It is believed that its inhibition of COX-2 results in anti-inflammatory effects.
It is believed to have pain-killing effects due to its inhibition of both COX-1 and COX-2.
It is believed to reduce fever via blockage of Prostaglandin E2 (PGE2) via inhibition of COX.
Prostaglandin E1 (PGE1) is responsible for patency of the ductus arteriosus. The NSAID indomethacin is given to block PGE1 and close the PDA.
NSAIDS reversibly inhibit COX-1 and COX-2 and results in inhibition of production of prostaglandins (PG) and thromboxanes (TX). Each NSAID has small differences in COX-1 and COX-2 inhibition.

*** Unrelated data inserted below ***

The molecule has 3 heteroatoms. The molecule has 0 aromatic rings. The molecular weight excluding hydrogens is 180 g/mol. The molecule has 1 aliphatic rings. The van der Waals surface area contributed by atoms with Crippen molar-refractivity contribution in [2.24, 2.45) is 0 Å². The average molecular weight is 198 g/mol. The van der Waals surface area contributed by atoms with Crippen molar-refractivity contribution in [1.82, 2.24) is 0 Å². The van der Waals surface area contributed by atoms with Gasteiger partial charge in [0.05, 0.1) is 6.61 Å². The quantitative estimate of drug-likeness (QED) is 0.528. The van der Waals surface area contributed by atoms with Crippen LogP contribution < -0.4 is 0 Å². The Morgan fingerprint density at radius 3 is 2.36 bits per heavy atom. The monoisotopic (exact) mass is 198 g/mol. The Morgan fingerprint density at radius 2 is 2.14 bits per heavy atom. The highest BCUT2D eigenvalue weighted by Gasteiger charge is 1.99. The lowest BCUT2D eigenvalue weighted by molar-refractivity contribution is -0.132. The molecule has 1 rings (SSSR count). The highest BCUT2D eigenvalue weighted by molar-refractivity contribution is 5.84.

Through inhibition of COX, endoperoxides cannot turn into prostaglandins (PGs). This prevents PGs from performing their role in inflammatory responses, pain processing and fever production.
This drug reaction can result in acute or chronic interstitial nephritis characterized by fever, rash, hematuria and CVA tenderness.
Prostaglandins (PGs) produced by COX-1 help maintain the protective GI mucosal barrier in the stomach and intestines. Blockage of these PGs via COX-1 inhibition can result in gastric ulcers.
NSAIDS inhibit vasodilatory prostaglandins (PGs) which can result in decreased renal blood flow and renal damage.
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